Last week was the final sitting week of Federal Parliament for the year, a week that, in this country, often sees leaderships terminated and ministers taken out with the “Christmas rubbish”. This year though, we saw old, festering legislation finally dealt with (they had “2013” in the title), sending government members home relieved to start 2017 with, just maybe, a new agenda.
There are reflections here for all of us. How many things on your professional agenda remain unfinished, untidy, uncertain, unauthorised? I’m not talking about the easy stuff at the end of the to do list, no. I’m talking about the stuff that you’re avoiding because it’s hard to get consensus from the people you work with.
Ask yourself: do you really want to come back to work in 2017 with the same design problems hanging over you and your team? Or do you want to come back with the renewed energy that comes from some decent sleep and, more importantly, real alignment?
To give yourself the best chance of success, it’s a basic two-step process:
1. Put everyone in a room, be transparent about the unresolved issues, and don’t leave until you’re done fixing them; and
2. Document the new design with clarity and care, such that everyone can read and understand it with sufficient detail.
Sounds naïve and simplistic? Well, it’s not as easy as it sounds and it will often challenge your leadership.
Here’s why. You’ll need to convince people your problem is real and important in the first place. They may be in denial about the issues, or only interested in their part of it, perhaps at the expense of the total system. And they’ll almost certainly be occupied with other things and holding out for Christmas.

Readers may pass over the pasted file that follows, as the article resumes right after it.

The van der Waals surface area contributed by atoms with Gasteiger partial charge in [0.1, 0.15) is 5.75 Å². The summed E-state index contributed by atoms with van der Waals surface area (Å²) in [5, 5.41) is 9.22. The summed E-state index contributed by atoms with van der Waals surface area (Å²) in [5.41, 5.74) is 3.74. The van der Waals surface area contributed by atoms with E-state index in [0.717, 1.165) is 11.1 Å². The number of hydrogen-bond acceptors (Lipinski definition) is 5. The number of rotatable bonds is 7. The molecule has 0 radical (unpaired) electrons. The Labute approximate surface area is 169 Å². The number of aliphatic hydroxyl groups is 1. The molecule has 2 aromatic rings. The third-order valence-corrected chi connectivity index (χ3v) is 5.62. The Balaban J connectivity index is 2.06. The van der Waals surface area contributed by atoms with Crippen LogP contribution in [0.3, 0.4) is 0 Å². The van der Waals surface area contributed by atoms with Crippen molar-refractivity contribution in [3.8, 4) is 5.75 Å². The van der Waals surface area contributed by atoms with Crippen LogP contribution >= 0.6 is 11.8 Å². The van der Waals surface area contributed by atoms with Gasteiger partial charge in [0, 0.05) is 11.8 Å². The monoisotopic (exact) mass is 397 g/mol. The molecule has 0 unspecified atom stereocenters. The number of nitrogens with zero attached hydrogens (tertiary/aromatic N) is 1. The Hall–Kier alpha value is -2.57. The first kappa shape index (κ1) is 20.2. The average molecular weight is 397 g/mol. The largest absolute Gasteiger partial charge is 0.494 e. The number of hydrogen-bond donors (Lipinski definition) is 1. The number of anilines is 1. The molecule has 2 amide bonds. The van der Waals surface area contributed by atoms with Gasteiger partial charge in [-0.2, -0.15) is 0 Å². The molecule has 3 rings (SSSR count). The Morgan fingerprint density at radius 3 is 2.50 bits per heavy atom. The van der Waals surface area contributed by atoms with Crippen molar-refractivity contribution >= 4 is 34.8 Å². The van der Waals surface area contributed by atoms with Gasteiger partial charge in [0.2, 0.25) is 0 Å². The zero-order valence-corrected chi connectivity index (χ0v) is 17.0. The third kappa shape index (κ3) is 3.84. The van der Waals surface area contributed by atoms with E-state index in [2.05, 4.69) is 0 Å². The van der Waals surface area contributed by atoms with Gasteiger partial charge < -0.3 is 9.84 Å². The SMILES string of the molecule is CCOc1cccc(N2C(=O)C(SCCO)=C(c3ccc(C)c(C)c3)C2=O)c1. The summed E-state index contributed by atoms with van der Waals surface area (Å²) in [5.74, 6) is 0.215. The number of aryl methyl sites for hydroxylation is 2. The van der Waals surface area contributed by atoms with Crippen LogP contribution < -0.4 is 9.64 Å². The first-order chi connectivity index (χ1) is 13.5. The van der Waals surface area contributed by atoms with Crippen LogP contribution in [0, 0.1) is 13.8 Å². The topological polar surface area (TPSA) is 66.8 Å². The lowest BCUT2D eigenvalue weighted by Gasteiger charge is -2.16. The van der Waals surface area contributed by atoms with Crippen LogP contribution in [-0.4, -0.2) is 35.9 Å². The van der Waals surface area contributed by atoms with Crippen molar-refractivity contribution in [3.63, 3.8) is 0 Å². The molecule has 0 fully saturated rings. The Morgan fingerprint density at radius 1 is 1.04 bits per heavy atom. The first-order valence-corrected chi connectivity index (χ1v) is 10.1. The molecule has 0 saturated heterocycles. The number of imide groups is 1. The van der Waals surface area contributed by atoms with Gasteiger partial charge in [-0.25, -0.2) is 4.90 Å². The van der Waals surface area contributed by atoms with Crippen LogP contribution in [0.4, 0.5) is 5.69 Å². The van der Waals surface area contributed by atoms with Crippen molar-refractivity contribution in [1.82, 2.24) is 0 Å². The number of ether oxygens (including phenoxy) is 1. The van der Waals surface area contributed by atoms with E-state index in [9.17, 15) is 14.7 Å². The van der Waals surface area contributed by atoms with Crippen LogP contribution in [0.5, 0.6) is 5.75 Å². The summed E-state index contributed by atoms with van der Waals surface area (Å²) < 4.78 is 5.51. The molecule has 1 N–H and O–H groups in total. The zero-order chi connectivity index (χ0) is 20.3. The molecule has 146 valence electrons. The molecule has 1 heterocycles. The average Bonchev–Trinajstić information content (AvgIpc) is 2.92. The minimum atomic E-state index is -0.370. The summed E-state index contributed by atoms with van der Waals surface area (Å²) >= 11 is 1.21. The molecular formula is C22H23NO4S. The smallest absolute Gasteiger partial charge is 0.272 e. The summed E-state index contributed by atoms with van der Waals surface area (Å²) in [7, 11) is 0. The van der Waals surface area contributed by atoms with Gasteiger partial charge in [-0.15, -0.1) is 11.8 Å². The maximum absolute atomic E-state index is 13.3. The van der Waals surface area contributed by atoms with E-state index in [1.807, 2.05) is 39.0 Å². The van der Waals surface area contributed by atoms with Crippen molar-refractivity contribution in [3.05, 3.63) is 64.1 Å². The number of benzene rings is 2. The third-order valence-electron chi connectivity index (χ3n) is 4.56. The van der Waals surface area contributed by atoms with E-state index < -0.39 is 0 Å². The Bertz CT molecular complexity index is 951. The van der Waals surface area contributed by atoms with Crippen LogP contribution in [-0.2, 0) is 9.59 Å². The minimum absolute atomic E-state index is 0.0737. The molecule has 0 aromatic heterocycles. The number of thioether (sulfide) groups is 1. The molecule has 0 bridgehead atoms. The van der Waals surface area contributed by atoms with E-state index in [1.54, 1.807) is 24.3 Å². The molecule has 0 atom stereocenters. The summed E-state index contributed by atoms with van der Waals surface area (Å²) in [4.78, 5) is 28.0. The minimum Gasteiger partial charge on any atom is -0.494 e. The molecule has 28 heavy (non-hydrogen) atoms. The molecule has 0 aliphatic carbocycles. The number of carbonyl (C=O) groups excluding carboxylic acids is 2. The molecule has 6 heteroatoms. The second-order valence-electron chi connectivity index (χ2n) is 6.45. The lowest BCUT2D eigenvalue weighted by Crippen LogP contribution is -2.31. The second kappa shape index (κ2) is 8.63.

Then, you’ll need to book them all in for a long conversation. And one hour won’t cut it. That’s barely enough time to understand the issues from a single point of view, let alone address them. So go ahead and try to book a longer meeting in their calendars. Impossible? Now go and see the difficult people face-to-face and convince them to change their schedules.
But here’s a tip. While you’re talking to everyone, don’t be wasteful. Get a sense of what’s dear to them so you can formulate where the viable design options lie. By the time you get to the meeting, you can clearly articulate the various dimensions of the issues but also the common goals that exist. When there’s visibility and empathy across the team, innovation becomes possible.
Finally, if you get consensus, you really are negligent if you don’t write it down properly and share it soon after. When is your documentation good enough? When people like to share it because it’s useful to them. And it’s useful to them when it untangles complexity and empowers them to be informed advocates.
Only then will your consensus stick until the new year.